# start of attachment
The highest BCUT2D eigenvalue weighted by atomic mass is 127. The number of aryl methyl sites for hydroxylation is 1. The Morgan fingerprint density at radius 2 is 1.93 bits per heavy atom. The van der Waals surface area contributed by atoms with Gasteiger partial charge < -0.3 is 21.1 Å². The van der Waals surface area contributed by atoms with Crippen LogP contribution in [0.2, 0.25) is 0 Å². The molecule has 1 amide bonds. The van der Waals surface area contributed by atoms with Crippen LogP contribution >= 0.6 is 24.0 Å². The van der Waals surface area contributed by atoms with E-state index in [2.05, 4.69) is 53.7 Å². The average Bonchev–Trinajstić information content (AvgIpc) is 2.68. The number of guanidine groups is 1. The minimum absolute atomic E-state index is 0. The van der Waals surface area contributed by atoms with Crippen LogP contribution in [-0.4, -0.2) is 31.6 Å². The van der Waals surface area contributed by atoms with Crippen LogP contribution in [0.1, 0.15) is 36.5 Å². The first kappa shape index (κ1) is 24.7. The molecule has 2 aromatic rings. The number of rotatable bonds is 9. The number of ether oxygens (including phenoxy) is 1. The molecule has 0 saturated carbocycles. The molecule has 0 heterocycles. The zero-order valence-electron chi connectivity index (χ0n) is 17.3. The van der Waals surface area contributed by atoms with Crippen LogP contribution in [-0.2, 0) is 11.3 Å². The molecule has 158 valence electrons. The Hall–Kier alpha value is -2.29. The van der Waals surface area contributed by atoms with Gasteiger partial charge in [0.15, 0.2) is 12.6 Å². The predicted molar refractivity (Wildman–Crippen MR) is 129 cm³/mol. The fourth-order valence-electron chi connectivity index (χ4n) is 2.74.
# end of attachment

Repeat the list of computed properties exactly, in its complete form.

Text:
The highest BCUT2D eigenvalue weighted by atomic mass is 127. The number of aryl methyl sites for hydroxylation is 1. The Morgan fingerprint density at radius 2 is 1.93 bits per heavy atom. The van der Waals surface area contributed by atoms with Gasteiger partial charge < -0.3 is 21.1 Å². The van der Waals surface area contributed by atoms with Crippen LogP contribution in [0.2, 0.25) is 0 Å². The molecule has 1 amide bonds. The van der Waals surface area contributed by atoms with Crippen LogP contribution >= 0.6 is 24.0 Å². The van der Waals surface area contributed by atoms with E-state index in [2.05, 4.69) is 53.7 Å². The average Bonchev–Trinajstić information content (AvgIpc) is 2.68. The number of guanidine groups is 1. The minimum absolute atomic E-state index is 0. The van der Waals surface area contributed by atoms with Crippen LogP contribution in [-0.4, -0.2) is 31.6 Å². The van der Waals surface area contributed by atoms with Crippen LogP contribution in [0.1, 0.15) is 36.5 Å². The first kappa shape index (κ1) is 24.7. The molecule has 2 aromatic rings. The number of rotatable bonds is 9. The number of ether oxygens (including phenoxy) is 1. The molecule has 0 saturated carbocycles. The molecule has 0 heterocycles. The zero-order valence-electron chi connectivity index (χ0n) is 17.3. The van der Waals surface area contributed by atoms with Crippen LogP contribution in [-0.2, 0) is 11.3 Å². The molecule has 158 valence electrons. The Hall–Kier alpha value is -2.29. The van der Waals surface area contributed by atoms with Gasteiger partial charge in [0.15, 0.2) is 12.6 Å². The predicted molar refractivity (Wildman–Crippen MR) is 129 cm³/mol. The fourth-order valence-electron chi connectivity index (χ4n) is 2.74.